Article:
Seven studies (7/10, 70%) [31, 32, 3639, 41] used one of the following MetS outcome measure definitions: IDF, NCEP ATP II, Cook’s, or de Ferranti’s. Hardy et al. [40], on the other hand, classified metabolic risk factors including insulin level, glucose level, HOMA-IR, HDL-C, LDL-C, triglyceride, hs-CRP, ALT, GGT, SBP and DBP as isolated outcomes rather than MetS diagnosis. In contrast, in the cohort study of Grøntved et al. [42], the outcome was calculated as a continuous MetS z-score to preserve statistical power and because the number of incident cases of MetS according to the American Heart Association (AHA) and the National Heart, Lung, and Blood Institute (NHLBI) definitions with the additional inclusion of fasting insulin was calculated as a continuous MetS z-score. Furthermore, de Castro Silveira et al. [43] used metabolic risk assessment, which was calculated by adding the Z score of the following parameters: WC, SBP, glucose, triglycerides, total cholesterol, LDL and HDL, where MetS values greater than 1 were considered metabolic risk.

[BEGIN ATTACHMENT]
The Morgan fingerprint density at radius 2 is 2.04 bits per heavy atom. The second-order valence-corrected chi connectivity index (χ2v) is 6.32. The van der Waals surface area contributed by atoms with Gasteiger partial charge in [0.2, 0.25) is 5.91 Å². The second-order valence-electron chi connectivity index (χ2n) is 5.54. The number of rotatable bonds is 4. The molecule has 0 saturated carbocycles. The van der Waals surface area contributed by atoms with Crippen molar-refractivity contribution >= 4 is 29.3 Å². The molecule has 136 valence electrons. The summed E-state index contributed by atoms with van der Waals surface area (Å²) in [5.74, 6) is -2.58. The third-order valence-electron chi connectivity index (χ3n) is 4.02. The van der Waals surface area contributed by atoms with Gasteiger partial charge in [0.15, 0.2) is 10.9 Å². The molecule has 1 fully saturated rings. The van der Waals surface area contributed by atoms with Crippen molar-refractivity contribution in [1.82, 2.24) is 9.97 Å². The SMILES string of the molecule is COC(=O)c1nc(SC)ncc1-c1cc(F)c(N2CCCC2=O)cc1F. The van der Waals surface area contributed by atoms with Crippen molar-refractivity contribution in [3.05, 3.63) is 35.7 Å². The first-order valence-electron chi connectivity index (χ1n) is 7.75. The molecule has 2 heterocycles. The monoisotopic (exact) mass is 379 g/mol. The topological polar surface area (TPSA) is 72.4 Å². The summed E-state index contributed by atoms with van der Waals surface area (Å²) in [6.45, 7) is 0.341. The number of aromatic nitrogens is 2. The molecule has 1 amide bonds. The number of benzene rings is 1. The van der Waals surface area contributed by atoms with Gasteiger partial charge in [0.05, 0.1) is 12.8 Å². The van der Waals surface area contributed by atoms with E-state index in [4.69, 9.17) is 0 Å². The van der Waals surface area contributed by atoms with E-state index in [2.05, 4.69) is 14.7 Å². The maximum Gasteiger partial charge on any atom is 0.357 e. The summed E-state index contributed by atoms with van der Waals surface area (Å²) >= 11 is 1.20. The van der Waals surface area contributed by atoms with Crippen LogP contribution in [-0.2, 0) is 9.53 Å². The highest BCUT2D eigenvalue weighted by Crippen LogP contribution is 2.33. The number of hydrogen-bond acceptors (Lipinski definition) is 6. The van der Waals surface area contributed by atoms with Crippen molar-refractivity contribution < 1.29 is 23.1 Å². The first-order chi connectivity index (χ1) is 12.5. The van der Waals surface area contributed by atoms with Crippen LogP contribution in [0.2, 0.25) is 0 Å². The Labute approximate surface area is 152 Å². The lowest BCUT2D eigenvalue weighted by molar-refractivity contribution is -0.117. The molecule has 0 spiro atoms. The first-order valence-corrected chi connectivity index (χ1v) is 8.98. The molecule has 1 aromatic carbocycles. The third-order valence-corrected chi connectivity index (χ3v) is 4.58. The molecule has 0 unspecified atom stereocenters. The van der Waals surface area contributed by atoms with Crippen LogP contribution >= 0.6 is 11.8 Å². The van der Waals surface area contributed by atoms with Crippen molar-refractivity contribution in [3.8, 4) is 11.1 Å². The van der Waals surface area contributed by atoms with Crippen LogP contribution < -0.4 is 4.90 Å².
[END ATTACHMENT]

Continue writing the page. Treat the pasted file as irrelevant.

Adjustment of covariates

Age, sex, socioeconomic level, region of residence, physical education classes, cardiorespiratory fitness, nutritional status, smoking, parental education, and BMI were all corrected for in nine of the studies (9/10, 90 percent) [31, 32, 3640, 42, 43]. Even though seven of the studies [31, 32, 36, 37, 40, 42, 43] computed ORs adjusted for PA level and/or nutritional status, ST remained an independent determinant of MetS, apart from one study where unadjusted ST was found to be an insignificant predictor of metabolic risk [43]. In multivariate analysis, the relationship between screen-based sedentary behaviour and MetS remained significant only for teenagers who conveyed snacking in front of the screens [36].


Public health measures related to the COVID-19 pandemic have led to a critical increase in the use of digital screen devices and reliance on remote learning. Screen-based sedentary behaviour is linked to physical inactivity and increased caloric consumption, which are important contributors to obesity and cardio-metabolic risk. Taken together, a better understanding of the association between ST (of different types) and MetS among vulnerable populations i.e., adolescents, is necessary to target preventable causes of premature mortality in later adulthood.